HARTFORD – Attorney General George Jepsen and state Energy and Environmental Protection Commissioner Daniel Esty praised a federal appeals court decision today that upheld government standards regulating greenhouse gas emissions contributing to global warming.
Connecticut was one of 18 states and a number of national environmental organizations that intervened in support of the federal Environmental Protection Agency’s findings and rules, which had been challenged by industry groups and a various other states.
“This decision is important in our state’s continuing effort to protect public health and safety by reducing pollutants in our air,” Attorney General Jepsen said. “It will also enable the EPA to take the steps it deems necessary to address climate change.”
Commissioner Esty said “the federal regulations upheld by the court today represent a step forward by EPA to address what is, perhaps, the most significant economic, energy and environmental issue of the 21st century.”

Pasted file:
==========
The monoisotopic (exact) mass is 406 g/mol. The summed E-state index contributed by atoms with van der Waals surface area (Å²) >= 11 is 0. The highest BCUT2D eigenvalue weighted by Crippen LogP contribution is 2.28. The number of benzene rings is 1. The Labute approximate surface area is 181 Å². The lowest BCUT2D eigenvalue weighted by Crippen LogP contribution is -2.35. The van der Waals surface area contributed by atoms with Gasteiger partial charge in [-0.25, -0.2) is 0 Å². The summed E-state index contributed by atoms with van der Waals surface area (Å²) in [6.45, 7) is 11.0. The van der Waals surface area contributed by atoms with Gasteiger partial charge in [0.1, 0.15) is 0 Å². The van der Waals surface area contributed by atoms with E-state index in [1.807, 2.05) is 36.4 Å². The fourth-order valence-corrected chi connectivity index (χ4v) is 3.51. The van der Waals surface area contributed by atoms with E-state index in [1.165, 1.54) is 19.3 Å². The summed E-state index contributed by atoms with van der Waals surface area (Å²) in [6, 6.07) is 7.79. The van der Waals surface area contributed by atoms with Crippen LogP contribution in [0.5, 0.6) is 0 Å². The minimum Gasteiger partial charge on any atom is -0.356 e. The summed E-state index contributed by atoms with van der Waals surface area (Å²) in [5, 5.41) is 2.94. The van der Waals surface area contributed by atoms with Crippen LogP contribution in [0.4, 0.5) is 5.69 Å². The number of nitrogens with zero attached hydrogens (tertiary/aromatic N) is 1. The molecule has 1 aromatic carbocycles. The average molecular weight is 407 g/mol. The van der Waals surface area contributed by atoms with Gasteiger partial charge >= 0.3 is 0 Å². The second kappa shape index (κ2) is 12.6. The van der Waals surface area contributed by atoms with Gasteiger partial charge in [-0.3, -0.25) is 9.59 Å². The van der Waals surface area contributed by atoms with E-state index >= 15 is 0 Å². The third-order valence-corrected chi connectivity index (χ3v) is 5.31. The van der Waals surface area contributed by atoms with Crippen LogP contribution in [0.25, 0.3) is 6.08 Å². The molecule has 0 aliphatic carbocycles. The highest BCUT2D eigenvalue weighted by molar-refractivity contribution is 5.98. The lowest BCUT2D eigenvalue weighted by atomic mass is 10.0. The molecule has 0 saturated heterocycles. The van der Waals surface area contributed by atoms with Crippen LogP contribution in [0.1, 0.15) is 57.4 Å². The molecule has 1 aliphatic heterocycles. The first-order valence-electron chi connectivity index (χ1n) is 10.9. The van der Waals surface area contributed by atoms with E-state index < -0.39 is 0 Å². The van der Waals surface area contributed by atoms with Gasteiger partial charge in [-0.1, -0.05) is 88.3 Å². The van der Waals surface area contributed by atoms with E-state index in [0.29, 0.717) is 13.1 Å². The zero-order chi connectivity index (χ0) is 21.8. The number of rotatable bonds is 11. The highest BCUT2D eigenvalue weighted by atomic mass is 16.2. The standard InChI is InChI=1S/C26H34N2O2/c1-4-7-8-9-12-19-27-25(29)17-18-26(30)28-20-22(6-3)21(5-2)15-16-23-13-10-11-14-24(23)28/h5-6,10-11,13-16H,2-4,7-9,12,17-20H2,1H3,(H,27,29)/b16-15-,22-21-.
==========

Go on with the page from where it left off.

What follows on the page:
“The nation needs a more comprehensive approach on climate change, but in the absence of congressional action, the court has rightfully upheld EPA’s actions under the Clean Air Act,” Esty said.
The decision by the U.S. Court of Appeals for the District of Columbia Circuit upheld the EPA’s findings that greenhouse gas emissions endanger public health. It also upheld the rules the agency set to reduce emissions of those gases from motor vehicles and large stationary sources such as manufacturing facilities and power plants.
The new emission standards followed the landmark Supreme Court decision, Massachusetts v. EPA, in 2007, which determined that greenhouse gases are a pollutant and could be regulated by the EPA under the federal Clean Air Act.
Assistant Attorneys General Matthew Levine, Scott Koschwitz and Kimberly Massicotte, head of the Environment Unit, handled this matter for the Attorney General, with Associate Attorney General Joseph Rubin.
The court’s opinion and order: